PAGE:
The number of unbanked households in Oklahoma increased from 2009 to 2011, according to the surveys. However, Oklahoma City and Tulsa saw a drop, Edwards said, meaning outreach efforts need to focus on rural areas.
Bank On, an organization with more than 70 programs nationwide, is one solution, Edwards said. The group attempts to create partnerships among financial institutions, community-based groups and local and state governments to help those underserved by banks. Programs are offered at the city, county or state level, providing resources such as free or low-cost accounts and financial education.
Edwards said Colorado established Bank On Denver in 2009, when about 9 percent of Denver’s residents were unbanked. The group targeted minority populations, offering products and education tailored to the underserved demographic. In 2011, that number dropped to 5.2 percent.
“We think that the key reason was the launch of the Bank On campaign,” Edwards said. “I have no reason to believe it couldn’t be replicated in Oklahoma.”
Oklahoma Watch is a nonprofit organization that produces in-depth and investigative journalism on important public-policy issues facing the state.
By Farris Willingham
- State, national, world
More snow in the forecast for Oklahoma
Keep that shovel handy: Oklahoma is bracing for more snow after a weekend of snow, sleet and ice.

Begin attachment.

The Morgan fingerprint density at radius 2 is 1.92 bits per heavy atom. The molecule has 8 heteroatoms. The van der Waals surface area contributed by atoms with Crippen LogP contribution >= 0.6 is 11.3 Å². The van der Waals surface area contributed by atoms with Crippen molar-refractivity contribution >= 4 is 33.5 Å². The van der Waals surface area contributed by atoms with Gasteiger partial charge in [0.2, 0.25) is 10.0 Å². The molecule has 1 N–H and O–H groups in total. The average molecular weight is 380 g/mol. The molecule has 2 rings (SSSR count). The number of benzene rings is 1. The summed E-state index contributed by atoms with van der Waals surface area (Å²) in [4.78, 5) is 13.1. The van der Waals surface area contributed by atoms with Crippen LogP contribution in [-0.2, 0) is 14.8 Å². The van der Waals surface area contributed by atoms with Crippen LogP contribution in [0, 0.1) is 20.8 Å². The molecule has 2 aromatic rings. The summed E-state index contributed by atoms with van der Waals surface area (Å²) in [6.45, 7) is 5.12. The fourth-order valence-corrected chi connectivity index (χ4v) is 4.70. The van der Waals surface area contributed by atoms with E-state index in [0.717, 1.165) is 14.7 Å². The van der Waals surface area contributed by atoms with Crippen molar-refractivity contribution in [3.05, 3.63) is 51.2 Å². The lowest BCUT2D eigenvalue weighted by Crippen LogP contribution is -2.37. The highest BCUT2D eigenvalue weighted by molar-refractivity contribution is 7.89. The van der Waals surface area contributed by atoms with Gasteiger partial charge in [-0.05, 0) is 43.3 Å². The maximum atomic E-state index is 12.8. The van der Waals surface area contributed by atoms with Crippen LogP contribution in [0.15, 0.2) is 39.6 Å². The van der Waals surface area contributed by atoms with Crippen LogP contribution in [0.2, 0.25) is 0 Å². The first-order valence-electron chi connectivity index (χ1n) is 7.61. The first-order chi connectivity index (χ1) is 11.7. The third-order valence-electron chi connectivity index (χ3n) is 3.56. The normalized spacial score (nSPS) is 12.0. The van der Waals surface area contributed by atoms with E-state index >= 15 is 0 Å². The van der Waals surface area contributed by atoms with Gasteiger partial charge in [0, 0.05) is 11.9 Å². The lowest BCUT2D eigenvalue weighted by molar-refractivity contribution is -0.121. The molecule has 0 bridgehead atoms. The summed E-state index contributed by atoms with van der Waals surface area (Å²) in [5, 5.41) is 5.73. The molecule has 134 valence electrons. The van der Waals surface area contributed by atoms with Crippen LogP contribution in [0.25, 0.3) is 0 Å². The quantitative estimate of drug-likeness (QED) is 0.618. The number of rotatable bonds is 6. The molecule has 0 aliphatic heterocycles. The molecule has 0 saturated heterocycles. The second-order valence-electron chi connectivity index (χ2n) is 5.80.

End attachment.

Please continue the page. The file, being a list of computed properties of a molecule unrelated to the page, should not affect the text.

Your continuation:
Insurance agents feeling left out of Obamacare
Brokers' frustrations with the website are amplified by the pressure they face to add customers to offset reductions in their commissions under the law.
South Africans of all faiths pray for Mandela
The extended farewell — a bittersweet mix of grief and celebration — ends Dec. 15, when Mandela is to be buried in his rural hometown of Qunu in Eastern Cape province.
Billy Joel, 4 others receive Kennedy Center Honors
Billy Joel joins Carlos Santana, Herbie Hancock, opera star Martina Arroyo and actress Shirley MacLaine in receiving the Kennedy Center Honors.
No hugs allowed? Madison targets pro cuddlers
For $60, customers at the Snuggle House can spend an hour hugging, cuddling and spooning with professional snugglers, but city officials are keeping their hands to themselves.
Duncan resident, 93, celebrates holidays with twin
Charlie Ray "Bill" Hanson and Faye "Tater" Hanson Anderson were born Jan. 19, 1920, in Countyline and grew up in the Loco area. Hanson now resides in Duncan, while Anderson is in California.
90-year-old Oklahoman serves state for decades
Snow, ice, deep-freeze hit large swath of U.S.
Icy conditions were expected to last through the weekend from Texas to Ohio to Tennessee.
Macklemore, Lamar muscle into Grammy picture
Macklemore and Lewis dominated a nominations TV special from the Nokia Theatre in Los Angeles that also included performances by nominees Taylor Swift, Katy Perry, Lorde and Robin Thicke.
Police: Pa. newlyweds killed man from Craigslist
Elytte Barbour told investigators "that they committed the murder because they just wanted to murder someone together," police said in the affidavit.
- More State, national, world Headlines
- More snow in the forecast for Oklahoma